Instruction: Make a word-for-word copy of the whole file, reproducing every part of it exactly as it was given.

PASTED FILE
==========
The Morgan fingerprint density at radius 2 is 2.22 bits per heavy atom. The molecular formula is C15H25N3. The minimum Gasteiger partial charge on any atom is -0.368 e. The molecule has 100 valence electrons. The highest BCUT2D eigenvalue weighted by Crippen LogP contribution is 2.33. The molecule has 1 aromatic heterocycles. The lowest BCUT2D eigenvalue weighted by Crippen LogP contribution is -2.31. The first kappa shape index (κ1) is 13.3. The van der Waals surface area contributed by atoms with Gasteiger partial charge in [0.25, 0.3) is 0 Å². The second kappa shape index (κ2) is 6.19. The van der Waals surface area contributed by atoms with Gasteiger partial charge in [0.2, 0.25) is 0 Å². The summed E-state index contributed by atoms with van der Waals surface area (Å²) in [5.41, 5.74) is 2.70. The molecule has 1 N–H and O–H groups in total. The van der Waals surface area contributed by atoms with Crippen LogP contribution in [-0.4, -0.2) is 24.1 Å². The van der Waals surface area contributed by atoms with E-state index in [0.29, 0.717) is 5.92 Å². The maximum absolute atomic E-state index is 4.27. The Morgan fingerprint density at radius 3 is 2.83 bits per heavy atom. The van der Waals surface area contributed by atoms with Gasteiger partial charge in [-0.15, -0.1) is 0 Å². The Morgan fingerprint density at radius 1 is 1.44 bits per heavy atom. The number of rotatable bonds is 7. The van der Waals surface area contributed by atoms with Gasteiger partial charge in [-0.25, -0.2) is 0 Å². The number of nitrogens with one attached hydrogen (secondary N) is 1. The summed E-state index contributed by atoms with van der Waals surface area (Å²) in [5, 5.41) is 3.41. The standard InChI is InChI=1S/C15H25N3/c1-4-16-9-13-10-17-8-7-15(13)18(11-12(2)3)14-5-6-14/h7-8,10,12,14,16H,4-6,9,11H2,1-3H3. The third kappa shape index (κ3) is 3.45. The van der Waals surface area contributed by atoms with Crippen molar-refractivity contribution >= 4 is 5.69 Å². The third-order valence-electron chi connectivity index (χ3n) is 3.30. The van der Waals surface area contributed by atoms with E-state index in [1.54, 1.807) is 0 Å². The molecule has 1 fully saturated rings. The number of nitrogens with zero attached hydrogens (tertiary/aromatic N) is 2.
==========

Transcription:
The Morgan fingerprint density at radius 2 is 2.22 bits per heavy atom. The molecular formula is C15H25N3. The minimum Gasteiger partial charge on any atom is -0.368 e. The molecule has 100 valence electrons. The highest BCUT2D eigenvalue weighted by Crippen LogP contribution is 2.33. The molecule has 1 aromatic heterocycles. The lowest BCUT2D eigenvalue weighted by Crippen LogP contribution is -2.31. The first kappa shape index (κ1) is 13.3. The van der Waals surface area contributed by atoms with Gasteiger partial charge in [0.25, 0.3) is 0 Å². The second kappa shape index (κ2) is 6.19. The van der Waals surface area contributed by atoms with Gasteiger partial charge in [0.2, 0.25) is 0 Å². The summed E-state index contributed by atoms with van der Waals surface area (Å²) in [5.41, 5.74) is 2.70. The molecule has 1 N–H and O–H groups in total. The van der Waals surface area contributed by atoms with Crippen LogP contribution in [-0.4, -0.2) is 24.1 Å². The van der Waals surface area contributed by atoms with E-state index in [0.29, 0.717) is 5.92 Å². The maximum absolute atomic E-state index is 4.27. The Morgan fingerprint density at radius 3 is 2.83 bits per heavy atom. The van der Waals surface area contributed by atoms with Gasteiger partial charge in [-0.15, -0.1) is 0 Å². The Morgan fingerprint density at radius 1 is 1.44 bits per heavy atom. The number of rotatable bonds is 7. The van der Waals surface area contributed by atoms with Gasteiger partial charge in [-0.25, -0.2) is 0 Å². The number of nitrogens with one attached hydrogen (secondary N) is 1. The summed E-state index contributed by atoms with van der Waals surface area (Å²) in [5, 5.41) is 3.41. The standard InChI is InChI=1S/C15H25N3/c1-4-16-9-13-10-17-8-7-15(13)18(11-12(2)3)14-5-6-14/h7-8,10,12,14,16H,4-6,9,11H2,1-3H3. The third kappa shape index (κ3) is 3.45. The van der Waals surface area contributed by atoms with Crippen molar-refractivity contribution >= 4 is 5.69 Å². The third-order valence-electron chi connectivity index (χ3n) is 3.30. The van der Waals surface area contributed by atoms with E-state index in [1.54, 1.807) is 0 Å². The molecule has 1 fully saturated rings. The number of nitrogens with zero attached hydrogens (tertiary/aromatic N) is 2.